Date: March 22, 2016
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My name is Estella RAKOTOARIMANANA. I am currently thirty-five years old and I am married, but I still don’t have children. We’re living here, in the district of MAHAVELONA Foulpointe.

I am the daughter of a farmer, so we lived on crop growing and livestock production.

I graduated from university even if I had to persevere a lot. Afterwards, I worked for a NGO called PPRR or “Programme de Promotion des Revenues Rurales” (Rural income promotion program). It’s there that I found a husband; two years afterwards, we met the other’s parents. However, it’s also at that time that the real character of my husband began to reveal itself because he thought I was already his so he could do what he wanted with me. I had to bear all kinds of violence: moral, sexual, economic and physical. As regards his wage, he did not give it to me; he only gave a bit of money for food. Fortunately, I still worked at that time so I had my own money. He did not allow me to buy things that I liked with that money and quarrelled with me when I did. I tolerated that for a while because I feared the public disgrace that a divorce could entail. The more I complied with his demands, the more he took advantage of me, belittled me, cursed me and eventually, physically abused me. I was totally fed up so I decided to leave him and never return again. It’s a friend of mine who worked at CECJ or Centre d’Ecoute et de Conseil Juridique (listening and legal counseling centre) in Toamasina that comforted me. And I decided to apply for a job there, as my former job was also finished. I found a position at CECJ here, in Foulpointe, so I moved. Shortly afterwards, I met my current husband and we get along well. However, I did not get paid for that job later on.

In September 2014, the training with Gender Links or GL team started. It’s a training reserved for women who have been victims of violence and who need assistance to improve their life. I was chosen to be part of that program and I rigorously followed all the phases involved in combating violence, namely self-esteem and the ability to take decisions regarding the things to do. The program also included Web surfing and computer use, for which a special time slot was allotted, project elaboration pertaining to entrepreneurship and detailed instructions for us to become professional entrepreneurs. I was satisfied by all the topics we discussed and the explanations about how to improve one’s life. There was no problem with the training apart from the fact that I had to get home late at night.

After the training, I grew fruits for home decoration purposes and sew. These had been my hobbies before but I decided to turn them into a business.

The training opened my eyes about how I should be independent. Furthermore, I managed to open a shop and could thus increase my income. The district assisted in hosting the first and second phases of the training. My husband and family helped and supported me a lot for the opening of the shop. I have one employee so I can sew, and I am buying goods to be sent to the countryside for the clove seasonal market.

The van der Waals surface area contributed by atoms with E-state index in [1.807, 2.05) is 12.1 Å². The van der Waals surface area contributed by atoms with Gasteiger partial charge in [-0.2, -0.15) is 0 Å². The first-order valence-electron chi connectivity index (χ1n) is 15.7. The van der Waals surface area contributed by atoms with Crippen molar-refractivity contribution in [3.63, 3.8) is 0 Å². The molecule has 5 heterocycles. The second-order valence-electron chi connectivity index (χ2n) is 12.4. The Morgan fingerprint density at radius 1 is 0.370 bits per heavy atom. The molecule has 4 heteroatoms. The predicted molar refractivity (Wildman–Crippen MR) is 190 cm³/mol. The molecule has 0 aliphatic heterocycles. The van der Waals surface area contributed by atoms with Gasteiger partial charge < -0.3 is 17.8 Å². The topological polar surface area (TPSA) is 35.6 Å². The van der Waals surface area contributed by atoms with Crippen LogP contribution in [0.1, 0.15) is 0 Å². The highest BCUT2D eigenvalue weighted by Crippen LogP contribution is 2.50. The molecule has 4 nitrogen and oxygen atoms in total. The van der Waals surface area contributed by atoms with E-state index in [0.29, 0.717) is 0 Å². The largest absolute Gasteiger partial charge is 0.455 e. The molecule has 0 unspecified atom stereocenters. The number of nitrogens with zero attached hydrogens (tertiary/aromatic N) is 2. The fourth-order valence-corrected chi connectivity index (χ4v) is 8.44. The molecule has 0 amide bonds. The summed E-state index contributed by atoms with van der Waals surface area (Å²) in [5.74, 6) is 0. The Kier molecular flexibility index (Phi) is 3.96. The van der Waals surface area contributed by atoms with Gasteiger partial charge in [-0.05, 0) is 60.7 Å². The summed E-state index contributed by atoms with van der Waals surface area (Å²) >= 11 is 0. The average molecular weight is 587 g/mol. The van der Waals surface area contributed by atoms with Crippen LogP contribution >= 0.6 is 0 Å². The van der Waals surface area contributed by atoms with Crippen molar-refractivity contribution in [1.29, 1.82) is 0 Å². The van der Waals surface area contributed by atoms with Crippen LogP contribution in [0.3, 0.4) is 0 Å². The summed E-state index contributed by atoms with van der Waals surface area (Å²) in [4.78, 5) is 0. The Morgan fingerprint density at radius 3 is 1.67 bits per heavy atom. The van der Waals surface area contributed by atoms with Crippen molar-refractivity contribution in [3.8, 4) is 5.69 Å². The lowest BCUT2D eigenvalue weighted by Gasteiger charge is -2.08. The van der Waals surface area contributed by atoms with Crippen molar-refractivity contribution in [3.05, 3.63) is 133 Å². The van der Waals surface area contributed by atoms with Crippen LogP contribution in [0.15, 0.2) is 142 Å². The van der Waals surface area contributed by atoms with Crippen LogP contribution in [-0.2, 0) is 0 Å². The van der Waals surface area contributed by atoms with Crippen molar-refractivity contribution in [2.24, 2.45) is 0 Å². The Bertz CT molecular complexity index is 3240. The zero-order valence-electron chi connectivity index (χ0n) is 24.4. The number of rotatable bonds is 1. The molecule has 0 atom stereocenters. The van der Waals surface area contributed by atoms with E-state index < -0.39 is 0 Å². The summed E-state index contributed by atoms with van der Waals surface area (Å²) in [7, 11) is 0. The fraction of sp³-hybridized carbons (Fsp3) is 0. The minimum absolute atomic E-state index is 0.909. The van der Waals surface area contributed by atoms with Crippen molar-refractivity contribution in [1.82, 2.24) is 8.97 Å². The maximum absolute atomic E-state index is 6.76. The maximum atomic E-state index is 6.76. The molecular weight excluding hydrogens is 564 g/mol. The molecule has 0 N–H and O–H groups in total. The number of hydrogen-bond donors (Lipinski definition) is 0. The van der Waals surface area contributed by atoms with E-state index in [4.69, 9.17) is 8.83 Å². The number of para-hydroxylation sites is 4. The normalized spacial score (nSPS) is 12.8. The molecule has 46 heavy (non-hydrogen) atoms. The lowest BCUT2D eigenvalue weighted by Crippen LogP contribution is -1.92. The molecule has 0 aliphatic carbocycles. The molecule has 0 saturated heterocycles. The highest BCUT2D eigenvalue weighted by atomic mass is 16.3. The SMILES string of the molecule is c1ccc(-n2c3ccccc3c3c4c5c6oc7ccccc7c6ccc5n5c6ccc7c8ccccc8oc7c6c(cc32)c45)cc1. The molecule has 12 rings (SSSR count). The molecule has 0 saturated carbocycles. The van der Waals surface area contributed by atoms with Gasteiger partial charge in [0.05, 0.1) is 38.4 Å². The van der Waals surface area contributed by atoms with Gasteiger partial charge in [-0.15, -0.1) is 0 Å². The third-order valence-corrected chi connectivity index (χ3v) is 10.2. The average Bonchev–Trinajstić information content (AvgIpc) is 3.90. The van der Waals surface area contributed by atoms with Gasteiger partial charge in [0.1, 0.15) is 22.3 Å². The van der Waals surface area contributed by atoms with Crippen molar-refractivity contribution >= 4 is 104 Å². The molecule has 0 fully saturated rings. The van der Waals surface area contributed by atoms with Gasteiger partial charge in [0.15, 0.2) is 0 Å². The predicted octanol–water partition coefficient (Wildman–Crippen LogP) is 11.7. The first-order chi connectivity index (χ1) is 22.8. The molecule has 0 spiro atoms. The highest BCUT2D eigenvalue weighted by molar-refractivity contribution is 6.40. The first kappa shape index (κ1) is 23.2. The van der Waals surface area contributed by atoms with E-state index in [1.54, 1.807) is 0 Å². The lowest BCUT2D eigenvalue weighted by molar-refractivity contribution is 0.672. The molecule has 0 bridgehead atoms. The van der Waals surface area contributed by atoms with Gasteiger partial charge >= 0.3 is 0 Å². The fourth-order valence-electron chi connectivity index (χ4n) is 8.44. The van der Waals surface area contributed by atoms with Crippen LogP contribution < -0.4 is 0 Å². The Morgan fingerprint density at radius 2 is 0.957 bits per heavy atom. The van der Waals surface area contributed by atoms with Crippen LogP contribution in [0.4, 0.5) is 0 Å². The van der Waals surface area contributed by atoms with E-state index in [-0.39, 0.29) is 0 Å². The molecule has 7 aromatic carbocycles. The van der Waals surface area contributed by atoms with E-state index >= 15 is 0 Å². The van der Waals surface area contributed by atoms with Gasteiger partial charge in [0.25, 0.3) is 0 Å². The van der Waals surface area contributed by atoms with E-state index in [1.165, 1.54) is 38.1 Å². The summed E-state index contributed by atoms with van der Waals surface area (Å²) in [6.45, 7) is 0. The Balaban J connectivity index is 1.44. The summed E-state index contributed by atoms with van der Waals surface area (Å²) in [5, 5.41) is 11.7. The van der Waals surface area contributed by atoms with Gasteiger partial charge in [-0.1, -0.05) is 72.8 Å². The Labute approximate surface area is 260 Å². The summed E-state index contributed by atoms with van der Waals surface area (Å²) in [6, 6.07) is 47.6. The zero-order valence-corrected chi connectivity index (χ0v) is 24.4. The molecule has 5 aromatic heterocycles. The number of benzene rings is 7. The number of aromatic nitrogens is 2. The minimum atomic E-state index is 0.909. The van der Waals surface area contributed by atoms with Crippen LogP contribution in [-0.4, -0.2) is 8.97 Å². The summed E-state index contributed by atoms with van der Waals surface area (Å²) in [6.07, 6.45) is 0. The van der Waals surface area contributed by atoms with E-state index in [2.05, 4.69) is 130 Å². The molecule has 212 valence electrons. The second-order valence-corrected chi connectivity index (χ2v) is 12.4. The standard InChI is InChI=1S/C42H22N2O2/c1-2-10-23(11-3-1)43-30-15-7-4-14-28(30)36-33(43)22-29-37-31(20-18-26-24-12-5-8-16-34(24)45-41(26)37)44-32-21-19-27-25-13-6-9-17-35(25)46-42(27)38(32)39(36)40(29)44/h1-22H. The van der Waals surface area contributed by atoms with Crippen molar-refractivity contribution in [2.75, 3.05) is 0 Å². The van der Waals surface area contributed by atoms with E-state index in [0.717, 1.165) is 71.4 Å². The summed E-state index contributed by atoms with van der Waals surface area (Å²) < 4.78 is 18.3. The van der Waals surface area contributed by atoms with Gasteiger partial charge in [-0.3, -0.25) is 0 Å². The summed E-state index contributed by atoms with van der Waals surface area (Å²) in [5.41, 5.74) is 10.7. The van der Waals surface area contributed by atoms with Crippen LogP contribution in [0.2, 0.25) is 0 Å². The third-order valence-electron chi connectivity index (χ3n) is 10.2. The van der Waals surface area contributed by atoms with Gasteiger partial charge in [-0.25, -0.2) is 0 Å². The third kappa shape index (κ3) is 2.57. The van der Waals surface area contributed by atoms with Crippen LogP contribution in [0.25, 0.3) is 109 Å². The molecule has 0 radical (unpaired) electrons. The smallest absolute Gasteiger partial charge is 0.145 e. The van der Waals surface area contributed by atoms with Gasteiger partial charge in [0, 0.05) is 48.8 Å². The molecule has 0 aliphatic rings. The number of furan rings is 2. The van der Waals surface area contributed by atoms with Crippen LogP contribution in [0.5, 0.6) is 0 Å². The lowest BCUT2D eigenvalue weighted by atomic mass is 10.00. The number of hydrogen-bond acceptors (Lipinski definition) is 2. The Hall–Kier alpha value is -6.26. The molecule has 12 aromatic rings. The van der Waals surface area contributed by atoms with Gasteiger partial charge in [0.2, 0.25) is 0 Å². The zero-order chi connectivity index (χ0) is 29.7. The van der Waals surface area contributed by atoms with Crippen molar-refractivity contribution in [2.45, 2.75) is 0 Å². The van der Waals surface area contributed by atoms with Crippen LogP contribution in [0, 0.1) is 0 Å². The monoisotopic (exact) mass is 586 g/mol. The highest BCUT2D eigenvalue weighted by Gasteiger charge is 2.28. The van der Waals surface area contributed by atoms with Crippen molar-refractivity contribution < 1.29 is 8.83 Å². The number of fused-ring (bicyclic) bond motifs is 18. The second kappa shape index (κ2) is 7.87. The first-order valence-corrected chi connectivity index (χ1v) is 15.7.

In my opinion, one does not have to work in an office to be able to earn one’s living. You can also live on your business if you are able to adapt it to the changing seasons and are not easily disheartened.

There was a change in my life in the sense that my husband and I talked more, could freely exchange ideas without menaces like in the previous marriage and had each one our source of income so we could help each other.

My family members who had criticized me come to me for advice now. Moreover, I also found a house so we do not have to pay a rent anymore but collect it instead. I personally think that lack of money in the household is a source of violence, be it for women or men.

I have also noticed a difference in my entourage as many people asked to work with me, saying that I am a woman who can achieve the same things as men. There are also some men who wish to marry me in order to be financially successful. I respect and esteem myself and I am not afraid of taking decisions; the GL training helped me a lot.

As regards societal changes, I created an association in order to share the little experience I have and train the members in combating violence. Our association has now expanded because all the men who like solidarity have joined us and equality prevails.

Compared to others, I feel that I can properly analyze the situation before taking a decision. I am not afraid of trying new things because of my self-confidence. For a long time, I have dreamt of being a famous entrepreneur and my dream came true after the training. Unlike before, I am open-minded; I do not like to waste my time; I keep a written record of what I do in order to avoid bankruptcy. I can set a goal in my life, analyze the past and the present to be able to face the future, what I have done and what I need to do, in order to be an interior designer and a wholesaler and to be happy with my family and my entourage.

To conclude, I would like to thank the whole Gender Links team, especially Mrs. Iafine PAPISY who has primary responsibility for overseeing the future of women who have been victims of violence. We can never repay you for the good things you brought to us.

May all the women be strong, self-confident, and financially independent and may violence be fully eradicated.